1. Limited time only! Sign up for a free 30min personal tutor trial with Chegg Tutors
    Dismiss Notice
Dismiss Notice
Join Physics Forums Today!
The friendliest, high quality science and math community on the planet! Everyone who loves science is here!

Homework Help: Engineering statics: Truss Analysis Question

  1. Jul 12, 2015 #1
    1. The problem statement, all variables and given/known data

    So I was working on this problem, and my only questions are wether BE and CE can be assumed to be no force members? Also if I am not sure a member is a no force member, will it be revealed once I do the calculations,

    2. Relevant equations

    ΣF = 0

    3. The attempt at a solution

    I just need clarification on my questions, I can do the rest .


    Attached Files:

  2. jcsd
  3. Jul 12, 2015 #2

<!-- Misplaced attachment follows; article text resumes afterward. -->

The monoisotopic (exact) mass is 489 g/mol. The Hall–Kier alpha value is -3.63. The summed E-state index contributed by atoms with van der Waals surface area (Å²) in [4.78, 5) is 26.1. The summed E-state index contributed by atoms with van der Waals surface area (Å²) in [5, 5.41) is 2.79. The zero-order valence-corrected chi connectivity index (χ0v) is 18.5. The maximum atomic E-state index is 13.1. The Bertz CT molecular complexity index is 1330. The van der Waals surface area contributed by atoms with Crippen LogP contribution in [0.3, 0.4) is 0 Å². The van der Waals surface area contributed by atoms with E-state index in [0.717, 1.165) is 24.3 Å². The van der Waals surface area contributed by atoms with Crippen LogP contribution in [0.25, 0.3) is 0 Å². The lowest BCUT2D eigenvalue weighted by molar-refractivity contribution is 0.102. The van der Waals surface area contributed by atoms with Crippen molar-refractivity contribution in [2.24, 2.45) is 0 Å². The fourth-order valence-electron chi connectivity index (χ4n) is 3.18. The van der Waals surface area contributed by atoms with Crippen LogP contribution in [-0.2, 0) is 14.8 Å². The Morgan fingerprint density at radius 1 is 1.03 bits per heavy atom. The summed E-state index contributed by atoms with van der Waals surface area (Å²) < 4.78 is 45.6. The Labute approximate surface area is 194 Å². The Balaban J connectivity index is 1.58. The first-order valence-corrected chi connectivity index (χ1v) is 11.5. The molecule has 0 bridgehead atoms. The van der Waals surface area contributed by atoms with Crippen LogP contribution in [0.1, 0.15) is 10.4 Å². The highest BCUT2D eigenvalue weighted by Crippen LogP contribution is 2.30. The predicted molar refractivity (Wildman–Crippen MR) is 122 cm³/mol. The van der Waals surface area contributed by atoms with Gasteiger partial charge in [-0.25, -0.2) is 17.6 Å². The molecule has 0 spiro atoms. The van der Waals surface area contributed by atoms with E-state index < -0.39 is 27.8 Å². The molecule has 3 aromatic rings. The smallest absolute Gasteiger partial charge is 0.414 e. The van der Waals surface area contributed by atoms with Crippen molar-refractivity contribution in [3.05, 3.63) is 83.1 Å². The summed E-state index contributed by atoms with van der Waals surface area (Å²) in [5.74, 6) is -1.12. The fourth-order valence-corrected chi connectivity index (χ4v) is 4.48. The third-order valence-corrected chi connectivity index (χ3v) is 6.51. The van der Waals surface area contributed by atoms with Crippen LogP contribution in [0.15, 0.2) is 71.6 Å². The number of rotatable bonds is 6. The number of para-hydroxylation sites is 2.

Remember the rules which apply to zero force members. These are:

    1. If a joint contains three members with no external forces and two of the members are collinear with the third member connected from the joint, then the third member has an internal force of zero.
    2. If two members aren't collinear and there are no supports or external forces acting on the joint connecting these members, then both members have an internal force of zero.
    3. If two collinear members are connected by a joint and one member is known to have an internal force of zero, then the other member also has an internal force of zero.

    With this in my mind, are members BE and CE zero force members?
  4. Jul 12, 2015 #3
    Well rule 1 appies to both BE and CE so I am going to say they are?
  5. Jul 12, 2015 #4
    Joint C has a force of 500 lbs acting on it, it can't be a zero force member.
  6. Jul 12, 2015 #5
    oh yes makes sense, but but BE is, correct?
  7. Jul 12, 2015 #6
    Ok so when I calculate it I am getting a really small number for CE which is leading me to think it is a zero force member.
  8. Jul 12, 2015 #7
    Honestly, I'm not sure. The way I would do it is just try and resolve the forces in the members. If BE is a zero force member, then you can calculate it to have a force of zero.
Share this great discussion with others via Reddit, Google+, Twitter, or Facebook

Have something to add?
Draft saved Draft deleted